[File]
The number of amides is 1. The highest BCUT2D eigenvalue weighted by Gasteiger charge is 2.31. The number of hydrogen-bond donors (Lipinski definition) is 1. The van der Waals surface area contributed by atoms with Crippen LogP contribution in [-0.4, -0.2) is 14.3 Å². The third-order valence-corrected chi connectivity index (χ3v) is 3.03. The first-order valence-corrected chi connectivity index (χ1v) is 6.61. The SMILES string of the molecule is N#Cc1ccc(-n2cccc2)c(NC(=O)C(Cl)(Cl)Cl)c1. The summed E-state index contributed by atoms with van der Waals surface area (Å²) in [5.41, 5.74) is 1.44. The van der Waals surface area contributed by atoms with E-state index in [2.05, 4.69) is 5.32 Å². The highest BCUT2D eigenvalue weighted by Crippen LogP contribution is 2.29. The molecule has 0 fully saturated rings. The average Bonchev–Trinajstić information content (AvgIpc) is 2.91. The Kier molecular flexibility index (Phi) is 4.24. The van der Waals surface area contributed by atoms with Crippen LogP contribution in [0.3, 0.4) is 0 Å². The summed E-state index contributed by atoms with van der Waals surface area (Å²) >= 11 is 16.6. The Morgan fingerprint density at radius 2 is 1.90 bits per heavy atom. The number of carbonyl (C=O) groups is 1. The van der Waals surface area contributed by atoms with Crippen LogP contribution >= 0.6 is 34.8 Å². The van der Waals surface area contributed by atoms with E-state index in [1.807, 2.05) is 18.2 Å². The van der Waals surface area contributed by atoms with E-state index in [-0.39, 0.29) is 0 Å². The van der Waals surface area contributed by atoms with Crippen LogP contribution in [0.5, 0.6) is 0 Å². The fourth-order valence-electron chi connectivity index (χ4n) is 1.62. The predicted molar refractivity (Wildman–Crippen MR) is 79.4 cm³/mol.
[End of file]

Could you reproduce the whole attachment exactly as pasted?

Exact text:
The number of amides is 1. The highest BCUT2D eigenvalue weighted by Gasteiger charge is 2.31. The number of hydrogen-bond donors (Lipinski definition) is 1. The van der Waals surface area contributed by atoms with Crippen LogP contribution in [-0.4, -0.2) is 14.3 Å². The third-order valence-corrected chi connectivity index (χ3v) is 3.03. The first-order valence-corrected chi connectivity index (χ1v) is 6.61. The SMILES string of the molecule is N#Cc1ccc(-n2cccc2)c(NC(=O)C(Cl)(Cl)Cl)c1. The summed E-state index contributed by atoms with van der Waals surface area (Å²) in [5.41, 5.74) is 1.44. The van der Waals surface area contributed by atoms with E-state index in [2.05, 4.69) is 5.32 Å². The highest BCUT2D eigenvalue weighted by Crippen LogP contribution is 2.29. The molecule has 0 fully saturated rings. The average Bonchev–Trinajstić information content (AvgIpc) is 2.91. The Kier molecular flexibility index (Phi) is 4.24. The van der Waals surface area contributed by atoms with Crippen LogP contribution in [0.3, 0.4) is 0 Å². The summed E-state index contributed by atoms with van der Waals surface area (Å²) >= 11 is 16.6. The Morgan fingerprint density at radius 2 is 1.90 bits per heavy atom. The number of carbonyl (C=O) groups is 1. The van der Waals surface area contributed by atoms with Crippen LogP contribution >= 0.6 is 34.8 Å². The van der Waals surface area contributed by atoms with E-state index in [1.807, 2.05) is 18.2 Å². The van der Waals surface area contributed by atoms with E-state index in [-0.39, 0.29) is 0 Å². The van der Waals surface area contributed by atoms with Crippen LogP contribution in [0.5, 0.6) is 0 Å². The fourth-order valence-electron chi connectivity index (χ4n) is 1.62. The predicted molar refractivity (Wildman–Crippen MR) is 79.4 cm³/mol.